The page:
Gary EwerWritten by Gary Ewer. Follow Gary on Twitter.

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  1. Gary, Please show us some examples of songs you have written. Your advice is spot on from the technical side but without hearing your actual compositions I can not develop enough faith in your teachings to make me want to purchase any of your courses. The style of music does not matter as long as your songs are moving, entertaining, or enlightening. I am rooting for you to actually be a good songwriter I can have confidence in.

    • Hi Steve:

      I answer this question a lot. I sometimes think it’d be best to write a blog article dealing with it, but I think I’d still answer it! 🙂

      The vast majority of the music I write is commissioned by choirs and other vocal ensembles. I also write for symphony orchestra, particularly as pertains to my work with Symphony Nova Scotia. These pieces are usually meant for live performance, and because they are commissions, I don’t usually pursue recording them. That’s up to whoever purchases the composition/arrangement.

      You can see samples of my music at my website “Pantomime Music Publications.” But they are all in written form, as that’s what the commissioning group usually needs.

      Most of the people/groups I write for do live performances, rarely recordings. Once in a while they record music I’ve written, like this recording of my arrangement of the folk song “Grand River”, recorded by Halifax Camerata Singers. Sometimes someone will capture a live performance of something I’ve composed, like this children’s piece I wrote called “Let’s Sing Together.”

      But whether they record it or not is really up to them – I write music, I don’t spend a lot of time worrying about whether I should record it or not.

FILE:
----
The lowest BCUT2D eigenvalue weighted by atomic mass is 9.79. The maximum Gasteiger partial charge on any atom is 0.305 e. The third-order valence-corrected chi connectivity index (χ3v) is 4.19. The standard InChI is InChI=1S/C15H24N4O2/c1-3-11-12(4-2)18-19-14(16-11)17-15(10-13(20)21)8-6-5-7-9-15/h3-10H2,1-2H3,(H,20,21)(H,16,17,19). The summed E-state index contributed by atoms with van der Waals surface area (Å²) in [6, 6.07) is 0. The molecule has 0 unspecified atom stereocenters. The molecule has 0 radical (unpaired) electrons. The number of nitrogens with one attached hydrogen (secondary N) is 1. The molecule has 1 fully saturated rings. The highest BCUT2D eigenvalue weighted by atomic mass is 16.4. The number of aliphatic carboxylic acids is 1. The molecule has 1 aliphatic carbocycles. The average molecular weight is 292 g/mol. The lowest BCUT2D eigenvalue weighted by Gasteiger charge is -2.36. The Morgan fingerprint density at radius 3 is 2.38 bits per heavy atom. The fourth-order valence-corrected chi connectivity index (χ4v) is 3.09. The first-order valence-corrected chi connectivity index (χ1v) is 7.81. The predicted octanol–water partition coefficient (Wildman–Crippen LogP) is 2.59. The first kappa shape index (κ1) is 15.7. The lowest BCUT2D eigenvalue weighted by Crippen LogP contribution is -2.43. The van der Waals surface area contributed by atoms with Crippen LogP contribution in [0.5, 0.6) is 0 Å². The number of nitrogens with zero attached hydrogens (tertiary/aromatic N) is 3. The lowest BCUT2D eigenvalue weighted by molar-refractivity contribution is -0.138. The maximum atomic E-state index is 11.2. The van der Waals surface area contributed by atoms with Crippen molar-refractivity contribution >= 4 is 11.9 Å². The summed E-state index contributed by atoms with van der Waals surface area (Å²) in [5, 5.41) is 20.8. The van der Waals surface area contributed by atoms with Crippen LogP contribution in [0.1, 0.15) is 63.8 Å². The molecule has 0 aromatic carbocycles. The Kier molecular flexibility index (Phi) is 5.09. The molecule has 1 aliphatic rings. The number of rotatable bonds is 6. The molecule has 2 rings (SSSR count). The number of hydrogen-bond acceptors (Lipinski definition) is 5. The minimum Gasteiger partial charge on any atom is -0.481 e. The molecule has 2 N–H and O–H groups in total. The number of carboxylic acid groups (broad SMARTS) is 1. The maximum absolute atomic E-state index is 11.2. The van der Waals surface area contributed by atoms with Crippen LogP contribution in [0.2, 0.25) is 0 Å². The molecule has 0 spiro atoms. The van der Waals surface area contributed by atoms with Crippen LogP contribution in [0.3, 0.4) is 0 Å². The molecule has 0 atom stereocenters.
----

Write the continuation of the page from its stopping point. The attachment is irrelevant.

Beyond that, I don’t know how to allay your fears that I might not know what I’m doing. You definitely should not be buying anything from me or anyone if you lack confidence in the ideas being expressed. But it may be a little like telling your local car mechanic that you lack confidence in his ability to fix your car until you see a car that he’s built.

      I hope this all helps, Steve.


      • Gary. Thanks for your reply. I’ve learned a lot about music theory and progressions from your posts and I greatly appreciate your presence on the internet. When it comes to the more undefinable aspects of songwriting, like lyrics and melody, I feel experience is the true teacher. For example, raising the pitch and energy level for the chorus should be instinctive. Using techniques like slant rhymes should come naturally after writing a few songs. Making a song interesting is largely dependent on how interesting you are as a person (or how willing you are to read and think and explore). My own best advice to fledgling writers is to write 30 or so songs and be happy if 4 or 5 of them come out decent; by the time you get to 50 you can expect maybe half to be good and 1 or 2 to be classics. And I rarely take my car to the mechanic because I’ve learned how to do most common repairs myself.